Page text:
The Arabic Roots of 10 English Words

Did you realize you speak some Arabic? 

An estimated 175 million native Arabic speakers make it the sixth most-spoken language. As we draw connections between environmental actions in the east and west, let’s look at how some commonalities in language are shared by these cultures.

It’s natural that, over time, some words slide across linguistic boundaries, particularly into modern Castilian Spanish given Moorish rule in Spain from 711 to 1492.

But here are ten Arabic words that infiltrated English.  Current events render some instantly recognizable, but others will surely surprise.

 1.   Ghoul – The الغول (ghul) comes by way of Arabic folklore, specifically mentioned in “One Thousand and One Arabian Nights”.  This desert-dwelling shape-shifter feasts on the dead, with a particular appetite for children.  Just in time for Halloween, “ghoulish” describes a creepy fascination with the macabre.

 2.   Genie – The الجن (jinn) is also a player in “One Thousand and One Arabian Nights.” In the Middle East, genies are thought to emerge from smokeless fires: they enjoy free will and can be horribly bad or Disney-fied sweet.  They can influence human behavior and be obligated to grant wishes.

 3.   Mujahedeen – مجهدين (mujahedeen) are those who bear arms in defense of the faith. Its positive connotation in the 1980s (when the USA supported Afghani freedom-fighters battling Soviet communists) later morphed to connote any Islamist fighters who commit terror in the name of faith.

 4.   Jihad – جهد (ja-ha-da) stems from an original meaning of “making an effort” or “struggle”, particularly in regard to religious rightful action: jihad appears 41 times in the Qur’an.  Modern (Western) interpretation is darker, usually relating to sanctioned opposition to a non-Islamic practice, institution or individual.

 5.   Admiral – أمير البحر (amir-al-bahr) translates to “prince of the sea” and is used in English military parlance to describe highest ranking Navy officers.

 6.   Algebra – الجبر grows from a root that means “he set (a broken bone)”.  It makes a conceptual leap to describe setting two sides of an equation into equilibrium.  The specific mathematics of algebra was codified by 9th Century Persian mathematician Muḥammad ibn Musa al-Khwarizmi.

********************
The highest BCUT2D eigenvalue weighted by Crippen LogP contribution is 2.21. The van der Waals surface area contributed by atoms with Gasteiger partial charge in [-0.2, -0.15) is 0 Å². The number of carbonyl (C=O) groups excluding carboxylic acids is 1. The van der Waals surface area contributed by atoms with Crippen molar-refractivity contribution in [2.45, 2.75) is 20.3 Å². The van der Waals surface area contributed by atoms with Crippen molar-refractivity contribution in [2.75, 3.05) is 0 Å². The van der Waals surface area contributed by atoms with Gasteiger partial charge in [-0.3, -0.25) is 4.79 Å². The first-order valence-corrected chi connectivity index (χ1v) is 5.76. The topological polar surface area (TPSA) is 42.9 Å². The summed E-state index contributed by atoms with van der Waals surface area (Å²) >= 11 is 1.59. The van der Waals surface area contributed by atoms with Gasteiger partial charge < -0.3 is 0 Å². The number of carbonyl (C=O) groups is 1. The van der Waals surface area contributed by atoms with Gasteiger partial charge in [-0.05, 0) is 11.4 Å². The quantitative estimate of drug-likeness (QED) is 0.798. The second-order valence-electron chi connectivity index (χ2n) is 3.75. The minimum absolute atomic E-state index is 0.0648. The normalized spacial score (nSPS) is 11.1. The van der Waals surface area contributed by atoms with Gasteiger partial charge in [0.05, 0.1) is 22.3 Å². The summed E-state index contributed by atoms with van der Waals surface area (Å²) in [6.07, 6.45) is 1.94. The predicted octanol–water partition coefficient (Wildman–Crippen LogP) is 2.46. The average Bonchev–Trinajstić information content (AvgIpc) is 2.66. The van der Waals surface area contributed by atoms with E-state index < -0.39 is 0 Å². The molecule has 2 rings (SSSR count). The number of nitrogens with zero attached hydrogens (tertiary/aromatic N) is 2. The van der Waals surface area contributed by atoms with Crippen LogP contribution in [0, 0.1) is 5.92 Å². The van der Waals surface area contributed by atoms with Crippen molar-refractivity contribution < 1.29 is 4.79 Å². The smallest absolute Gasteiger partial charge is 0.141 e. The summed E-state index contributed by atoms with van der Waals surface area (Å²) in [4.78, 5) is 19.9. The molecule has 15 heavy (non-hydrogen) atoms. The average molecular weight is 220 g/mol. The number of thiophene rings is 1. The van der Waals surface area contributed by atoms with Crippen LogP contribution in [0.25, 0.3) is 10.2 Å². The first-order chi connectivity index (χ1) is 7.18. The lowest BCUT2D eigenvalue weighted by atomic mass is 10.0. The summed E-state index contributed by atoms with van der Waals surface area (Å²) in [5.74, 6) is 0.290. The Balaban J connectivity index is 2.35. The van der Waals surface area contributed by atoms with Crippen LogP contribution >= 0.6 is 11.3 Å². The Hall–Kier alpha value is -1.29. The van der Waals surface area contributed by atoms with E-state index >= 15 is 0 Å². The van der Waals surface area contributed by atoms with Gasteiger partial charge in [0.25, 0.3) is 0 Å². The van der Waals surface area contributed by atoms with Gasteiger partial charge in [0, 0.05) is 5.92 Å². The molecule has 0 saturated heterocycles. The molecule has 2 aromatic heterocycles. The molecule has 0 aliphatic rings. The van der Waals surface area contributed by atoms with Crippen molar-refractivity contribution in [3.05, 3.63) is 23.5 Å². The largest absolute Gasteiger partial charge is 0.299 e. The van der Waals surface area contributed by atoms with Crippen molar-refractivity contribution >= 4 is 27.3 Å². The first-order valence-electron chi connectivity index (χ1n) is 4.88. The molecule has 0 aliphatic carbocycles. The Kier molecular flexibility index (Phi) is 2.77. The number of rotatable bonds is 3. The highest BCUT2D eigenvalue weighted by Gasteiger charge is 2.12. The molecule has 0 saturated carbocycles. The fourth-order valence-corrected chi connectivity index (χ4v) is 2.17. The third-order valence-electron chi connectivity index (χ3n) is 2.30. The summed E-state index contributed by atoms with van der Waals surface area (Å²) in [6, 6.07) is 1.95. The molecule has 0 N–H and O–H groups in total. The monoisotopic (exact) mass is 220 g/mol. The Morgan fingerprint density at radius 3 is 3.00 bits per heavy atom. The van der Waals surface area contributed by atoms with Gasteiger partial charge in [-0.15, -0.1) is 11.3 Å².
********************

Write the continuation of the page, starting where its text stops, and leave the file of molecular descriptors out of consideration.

7.   Algorithm – الخوارزمية also comes from al-Khowarizmi, alleged to be a variation on the mathematician’s name, and describing a procedure for solving mathematical problems.

 8.   Ream – رزمة means “parcel” in Arabic and, in English, a pack of paper sheets.

 9.   Hazard – الزهر (al-zarh) means “dice”, which was adopted by the Spanish as “azar” meaning “risk” (recall that Arabs ruled Spain for almost 800 years). The dangerous connotation remains strong.

10.   Alcohol – كهل (kohl) is finely powdered antimony used as eye makeup throughout the Middle East (and by Keith Richards). Riffing on its meaning of fineness and subtlety, Arab alchemists gave the name of al-kuhl to any powder obtained by sublimation (transformation of a solid into vapor, and the reverse process).  Not a stretch to see how it came to be used for other products of distillation.

This is far from scholarly analysis.  Basic info came off a much-copied and anonymously authored “fun facts” sheet circulating at my daughter’s high school, but a quick Google search shows most of the etymology to check out, Insha’Allah.

Image of Arabic to English words by Shutterstock

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2 thoughts on “The Arabic Roots of 10 English Words”

  1. Laurie Balbo says:

    There’s alot more examples in Spanish too – this is just the tip of the iceberg!

  2. layla says:

    i like this 🙂 there are many more words in english with arabic roots. im pretty sure orange is also derived from arabic..

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